If you know Madison, you know it is a great place to bicycle. This was fortunate for me as a very convincing person suggested I ride in RAW this past summer. To train for this 175-mile ride across the state, I rode around Madison. A lot. And, I used Strava to track my routes. So, now, I have quite a bit of information about where I’ve been cycling.
If you are a Strava premium member, they will make a map of the places you have ridden. I am not, but I am pretty good at parsing code together to do my bidding in R. Thanks in large part to Visual Cinnamon for posting code on visualizing running paths (http://www.visualcinnamon.com/2014/03/running-paths-in-amsterdam-step-2.html), I was able to make my own map of biking routes in Madison. The steps I used are below:
Step 1. Get your GPX files from Strava.
There’s a great article in Strava about how to export your data here. In short, you request your data from your profile and Strava will send you an email with a link to download all of the files (one file per route).
Step 2. Import the GPX files to R.
Importing spatial data into R can be tricky and, like Visual Cinnamon, I could not just use readGPX() to import my Strava GPX files. But, the code modification was minimal. Here is customization that ended up working to read in the Strava GPX files:
Step 3. Make a data frame with route index, latitude, and longitude.
Now that R has read the GPX files, you need to compile these files into a data frame with the spatial information. See http://www.visualcinnamon.com/2014/03/running-paths-in-amsterdam-step-2.html for the code.
Step 4. Plot!
There are many geographical mapping options in R, but I tend to use ggmap (created by David Kahle, https://github.com/dkahle/ggmap ). Here’s the final result:
(An aside: If you are actually training for RAW, don’t just ride around Madison. Get thee out to the Driftless. You will thank yourself when you’re leaving Dubuque on ride day).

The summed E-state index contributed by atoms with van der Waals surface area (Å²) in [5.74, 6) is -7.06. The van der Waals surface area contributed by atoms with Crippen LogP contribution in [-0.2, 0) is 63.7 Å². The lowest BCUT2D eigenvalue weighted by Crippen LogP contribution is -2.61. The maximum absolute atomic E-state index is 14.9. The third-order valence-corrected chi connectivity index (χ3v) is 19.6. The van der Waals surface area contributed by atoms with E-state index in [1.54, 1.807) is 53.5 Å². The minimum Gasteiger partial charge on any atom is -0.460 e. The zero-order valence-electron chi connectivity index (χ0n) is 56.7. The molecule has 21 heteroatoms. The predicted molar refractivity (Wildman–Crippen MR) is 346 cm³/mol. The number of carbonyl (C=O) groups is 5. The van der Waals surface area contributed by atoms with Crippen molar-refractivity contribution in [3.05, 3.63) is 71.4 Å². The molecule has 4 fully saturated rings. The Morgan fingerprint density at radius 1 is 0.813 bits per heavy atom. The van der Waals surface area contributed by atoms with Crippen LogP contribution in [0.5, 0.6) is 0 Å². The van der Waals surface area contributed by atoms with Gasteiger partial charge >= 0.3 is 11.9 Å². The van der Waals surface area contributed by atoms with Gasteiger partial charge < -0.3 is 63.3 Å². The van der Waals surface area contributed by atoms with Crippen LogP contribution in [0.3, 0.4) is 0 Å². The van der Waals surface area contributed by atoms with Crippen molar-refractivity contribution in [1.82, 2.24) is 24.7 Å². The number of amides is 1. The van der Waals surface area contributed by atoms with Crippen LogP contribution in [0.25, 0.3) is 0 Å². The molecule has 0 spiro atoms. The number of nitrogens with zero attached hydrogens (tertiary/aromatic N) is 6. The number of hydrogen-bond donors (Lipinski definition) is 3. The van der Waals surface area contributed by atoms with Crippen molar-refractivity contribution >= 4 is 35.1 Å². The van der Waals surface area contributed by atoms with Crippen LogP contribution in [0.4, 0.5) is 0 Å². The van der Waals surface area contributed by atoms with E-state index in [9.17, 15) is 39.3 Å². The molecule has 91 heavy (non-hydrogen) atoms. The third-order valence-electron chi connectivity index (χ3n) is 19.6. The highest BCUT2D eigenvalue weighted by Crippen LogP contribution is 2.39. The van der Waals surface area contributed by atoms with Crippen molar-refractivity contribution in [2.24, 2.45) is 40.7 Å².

And here is the complete code:
A few months ago, a colleague and I received an award from UW’s Global Health Initiative to investigate how water hyacinth effects water quality in Lake Victoria and how communities around Lake Victoria interact with the lake. I am pretty excited to be starting the project, not just because it gives us the chance to uniquely answer questions at the intersection of ecology and human health, but also because it means a return to East Africa. As an undergraduate, I was lucky enough to be involved with the Nyanza Project on Lake Tanganyika, Tanzania. The undergraduate research experience instilled in me a curiosity about tropical lake limnology, one that I continues with this project.
Amber and I are in the middle of our first expedition to Lake Victoria. We are being hosted by Dr. Christopher Aura and the very accommodating staff at the Kenyan Marine Fisheries Research Institute in Kisumu, Kenya. It’s been a busy week thus far: we have partnered with one of the beach communities nearby to host our in situ water hyacinth experiment, we have deployed said experiment, and we have met with lots of researchers and students both within KMFRI and the Kenyan Medical Research Institute (KMRI).
Photos (L to R): (1, 2) Zachary Ogari led the transport and deployment of (3) our first experimental enclosure (Usoma Beach, Lake Victoria). Unfortunately, some leaks and the waves of Lake Victoria meant that it did not stay afloat for long.
Photos (L to R): (1) A single, floating jug was the only part of our initial cage that stayed afloat in the first 24 hours. (2) However, after some modifications (mainly, preventing leaks!), we successfully launched all four enclosures and (3) added the water hyacinth.